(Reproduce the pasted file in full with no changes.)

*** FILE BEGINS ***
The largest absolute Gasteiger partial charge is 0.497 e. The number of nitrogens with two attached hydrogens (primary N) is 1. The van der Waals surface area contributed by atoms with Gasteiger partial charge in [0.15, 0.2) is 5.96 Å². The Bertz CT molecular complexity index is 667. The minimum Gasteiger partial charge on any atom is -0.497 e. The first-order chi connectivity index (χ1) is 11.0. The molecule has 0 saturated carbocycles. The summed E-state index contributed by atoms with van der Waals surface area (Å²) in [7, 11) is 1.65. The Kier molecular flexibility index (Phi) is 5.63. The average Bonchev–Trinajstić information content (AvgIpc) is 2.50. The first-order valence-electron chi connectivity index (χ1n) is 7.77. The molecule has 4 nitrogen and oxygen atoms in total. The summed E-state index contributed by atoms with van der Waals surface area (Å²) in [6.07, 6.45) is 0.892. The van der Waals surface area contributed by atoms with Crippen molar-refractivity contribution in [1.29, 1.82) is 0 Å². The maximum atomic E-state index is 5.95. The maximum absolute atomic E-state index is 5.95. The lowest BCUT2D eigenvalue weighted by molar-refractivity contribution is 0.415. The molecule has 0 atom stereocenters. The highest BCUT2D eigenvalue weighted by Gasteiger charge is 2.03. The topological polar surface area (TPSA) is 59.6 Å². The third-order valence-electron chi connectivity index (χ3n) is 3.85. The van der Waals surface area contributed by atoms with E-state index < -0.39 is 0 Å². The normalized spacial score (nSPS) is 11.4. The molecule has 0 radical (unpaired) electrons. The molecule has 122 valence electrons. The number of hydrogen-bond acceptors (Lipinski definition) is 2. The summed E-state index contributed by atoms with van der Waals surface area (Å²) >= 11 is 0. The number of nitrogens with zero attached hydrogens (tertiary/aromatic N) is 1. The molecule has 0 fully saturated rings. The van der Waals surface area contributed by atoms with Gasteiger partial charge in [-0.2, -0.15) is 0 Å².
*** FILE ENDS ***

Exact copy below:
The largest absolute Gasteiger partial charge is 0.497 e. The number of nitrogens with two attached hydrogens (primary N) is 1. The van der Waals surface area contributed by atoms with Gasteiger partial charge in [0.15, 0.2) is 5.96 Å². The Bertz CT molecular complexity index is 667. The minimum Gasteiger partial charge on any atom is -0.497 e. The first-order chi connectivity index (χ1) is 11.0. The molecule has 0 saturated carbocycles. The summed E-state index contributed by atoms with van der Waals surface area (Å²) in [7, 11) is 1.65. The Kier molecular flexibility index (Phi) is 5.63. The average Bonchev–Trinajstić information content (AvgIpc) is 2.50. The first-order valence-electron chi connectivity index (χ1n) is 7.77. The molecule has 4 nitrogen and oxygen atoms in total. The summed E-state index contributed by atoms with van der Waals surface area (Å²) in [6.07, 6.45) is 0.892. The van der Waals surface area contributed by atoms with Crippen molar-refractivity contribution in [1.29, 1.82) is 0 Å². The maximum atomic E-state index is 5.95. The maximum absolute atomic E-state index is 5.95. The lowest BCUT2D eigenvalue weighted by molar-refractivity contribution is 0.415. The molecule has 0 atom stereocenters. The highest BCUT2D eigenvalue weighted by Gasteiger charge is 2.03. The topological polar surface area (TPSA) is 59.6 Å². The third-order valence-electron chi connectivity index (χ3n) is 3.85. The van der Waals surface area contributed by atoms with E-state index < -0.39 is 0 Å². The normalized spacial score (nSPS) is 11.4. The molecule has 0 radical (unpaired) electrons. The molecule has 122 valence electrons. The number of hydrogen-bond acceptors (Lipinski definition) is 2. The summed E-state index contributed by atoms with van der Waals surface area (Å²) >= 11 is 0. The number of nitrogens with zero attached hydrogens (tertiary/aromatic N) is 1. The molecule has 0 fully saturated rings. The van der Waals surface area contributed by atoms with Gasteiger partial charge in [-0.2, -0.15) is 0 Å².